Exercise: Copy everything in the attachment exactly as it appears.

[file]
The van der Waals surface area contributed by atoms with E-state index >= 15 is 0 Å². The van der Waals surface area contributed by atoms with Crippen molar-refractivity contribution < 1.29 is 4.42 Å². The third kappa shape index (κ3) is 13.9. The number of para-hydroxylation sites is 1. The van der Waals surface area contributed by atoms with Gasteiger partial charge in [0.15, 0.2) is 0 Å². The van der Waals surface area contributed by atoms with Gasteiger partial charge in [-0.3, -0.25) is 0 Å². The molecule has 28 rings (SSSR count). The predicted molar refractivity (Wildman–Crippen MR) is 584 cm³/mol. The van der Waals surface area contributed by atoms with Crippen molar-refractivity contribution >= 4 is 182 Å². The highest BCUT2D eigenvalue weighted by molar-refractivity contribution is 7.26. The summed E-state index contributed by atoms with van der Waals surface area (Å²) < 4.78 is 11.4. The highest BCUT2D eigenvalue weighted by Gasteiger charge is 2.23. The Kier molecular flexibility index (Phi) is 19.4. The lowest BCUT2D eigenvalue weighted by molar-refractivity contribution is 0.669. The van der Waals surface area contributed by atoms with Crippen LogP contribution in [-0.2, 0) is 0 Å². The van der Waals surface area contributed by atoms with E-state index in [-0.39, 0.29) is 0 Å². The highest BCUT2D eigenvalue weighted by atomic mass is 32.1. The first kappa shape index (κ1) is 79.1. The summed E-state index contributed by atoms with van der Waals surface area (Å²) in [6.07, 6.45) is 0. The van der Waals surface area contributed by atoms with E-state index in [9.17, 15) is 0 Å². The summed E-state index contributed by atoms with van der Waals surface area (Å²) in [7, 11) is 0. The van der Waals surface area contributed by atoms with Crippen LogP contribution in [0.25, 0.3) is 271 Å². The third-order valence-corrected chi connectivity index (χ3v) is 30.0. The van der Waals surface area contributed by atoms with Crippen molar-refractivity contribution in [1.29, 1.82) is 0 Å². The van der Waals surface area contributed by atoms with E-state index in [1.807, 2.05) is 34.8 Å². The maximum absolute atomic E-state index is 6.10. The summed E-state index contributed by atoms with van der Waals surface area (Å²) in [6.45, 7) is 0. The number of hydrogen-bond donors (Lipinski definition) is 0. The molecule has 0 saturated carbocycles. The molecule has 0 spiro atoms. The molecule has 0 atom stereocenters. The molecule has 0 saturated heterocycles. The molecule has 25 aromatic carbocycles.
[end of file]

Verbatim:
The van der Waals surface area contributed by atoms with E-state index >= 15 is 0 Å². The van der Waals surface area contributed by atoms with Crippen molar-refractivity contribution < 1.29 is 4.42 Å². The third kappa shape index (κ3) is 13.9. The number of para-hydroxylation sites is 1. The van der Waals surface area contributed by atoms with Gasteiger partial charge in [0.15, 0.2) is 0 Å². The van der Waals surface area contributed by atoms with Gasteiger partial charge in [-0.3, -0.25) is 0 Å². The molecule has 28 rings (SSSR count). The predicted molar refractivity (Wildman–Crippen MR) is 584 cm³/mol. The van der Waals surface area contributed by atoms with Crippen molar-refractivity contribution >= 4 is 182 Å². The highest BCUT2D eigenvalue weighted by molar-refractivity contribution is 7.26. The summed E-state index contributed by atoms with van der Waals surface area (Å²) < 4.78 is 11.4. The highest BCUT2D eigenvalue weighted by Gasteiger charge is 2.23. The Kier molecular flexibility index (Phi) is 19.4. The lowest BCUT2D eigenvalue weighted by molar-refractivity contribution is 0.669. The van der Waals surface area contributed by atoms with Crippen LogP contribution in [-0.2, 0) is 0 Å². The van der Waals surface area contributed by atoms with E-state index in [-0.39, 0.29) is 0 Å². The highest BCUT2D eigenvalue weighted by atomic mass is 32.1. The first kappa shape index (κ1) is 79.1. The summed E-state index contributed by atoms with van der Waals surface area (Å²) in [6.07, 6.45) is 0. The van der Waals surface area contributed by atoms with E-state index in [9.17, 15) is 0 Å². The summed E-state index contributed by atoms with van der Waals surface area (Å²) in [7, 11) is 0. The van der Waals surface area contributed by atoms with Crippen LogP contribution in [0.25, 0.3) is 271 Å². The third-order valence-corrected chi connectivity index (χ3v) is 30.0. The van der Waals surface area contributed by atoms with Crippen molar-refractivity contribution in [1.29, 1.82) is 0 Å². The van der Waals surface area contributed by atoms with E-state index in [1.807, 2.05) is 34.8 Å². The maximum absolute atomic E-state index is 6.10. The summed E-state index contributed by atoms with van der Waals surface area (Å²) in [6.45, 7) is 0. The number of hydrogen-bond donors (Lipinski definition) is 0. The molecule has 0 saturated carbocycles. The molecule has 0 spiro atoms. The molecule has 0 atom stereocenters. The molecule has 0 saturated heterocycles. The molecule has 25 aromatic carbocycles.